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Life after LoL: Riot to help older gamers transition

As much as many young people around the world would love to play games professionally, that is, get paid to play, it's a career with a half life shorter than almost any other. Even professional athletes in many real world sports can last into their early 30s, but for most pro-gamers, you're done by your late 20s. That may change as time goes on and experience becomes almost as valuable as reaction times, but for now getting out of the game within a few years isn't uncommon, which is why Riot is looking to help out gamers that are looking to leave, giving them a better chance of finding employment afterwards.

Speaking with Polygon, Jason Yeh, the head of EU esports at Riot said that one of the best jobs that a gamer can land upon leaving League of Legends, is to do with Riot itself. Many of them have gone on to become developers or testers of the game and others have gone into sportscasing or marketing roles. However, these careers are obviously quite limited, so Riot wants to offer up new aspects for them and to maximise the potential to make money and a name for themselves while they have the limelight.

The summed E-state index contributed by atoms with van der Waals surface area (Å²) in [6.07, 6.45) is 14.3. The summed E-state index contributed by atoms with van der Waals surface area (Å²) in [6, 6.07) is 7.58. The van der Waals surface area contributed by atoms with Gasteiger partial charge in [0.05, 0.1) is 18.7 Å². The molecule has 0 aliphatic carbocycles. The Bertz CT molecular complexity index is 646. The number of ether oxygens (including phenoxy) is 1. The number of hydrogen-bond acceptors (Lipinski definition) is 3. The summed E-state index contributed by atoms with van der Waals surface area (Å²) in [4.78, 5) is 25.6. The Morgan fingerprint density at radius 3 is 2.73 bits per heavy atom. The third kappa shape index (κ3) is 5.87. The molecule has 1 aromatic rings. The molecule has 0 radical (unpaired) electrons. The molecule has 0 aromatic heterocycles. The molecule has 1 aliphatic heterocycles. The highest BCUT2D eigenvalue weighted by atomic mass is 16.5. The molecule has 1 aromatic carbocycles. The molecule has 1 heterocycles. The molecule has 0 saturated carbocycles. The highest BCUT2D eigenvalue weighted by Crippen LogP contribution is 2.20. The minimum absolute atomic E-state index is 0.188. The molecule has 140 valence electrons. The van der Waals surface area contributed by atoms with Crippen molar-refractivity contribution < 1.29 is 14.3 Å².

Unlike other athletes, pro gamers have a shelf life that's in the single digits

To encourage this, Riot is going to be teaching players things like interview skills and how to build a brand around their gaming identity. On top of that, Riot is also planning regular seminars for gamers to attend, where the professionals (and ex-pros) can pass along some of their skills to budding professionals of the future and your average gamers who wants to progress up the ranks.

Riot's seminars will also extend to its current roster of pro players, which will explain things like media training and some of the things you can and cannot do whilst in the public eye – especially while on Riot's payroll. Falling foul of the developer is the fastest way to have your burgeoning career halted in its tracks, as many “toxic” players have found out over the years.

KitGuru Says: It seems fair that Riot helps out a lot of its pro players, since while many can have a fun few years being a self-funded LoL pro, only a handful will make the big money that can set them and their families up for life. 

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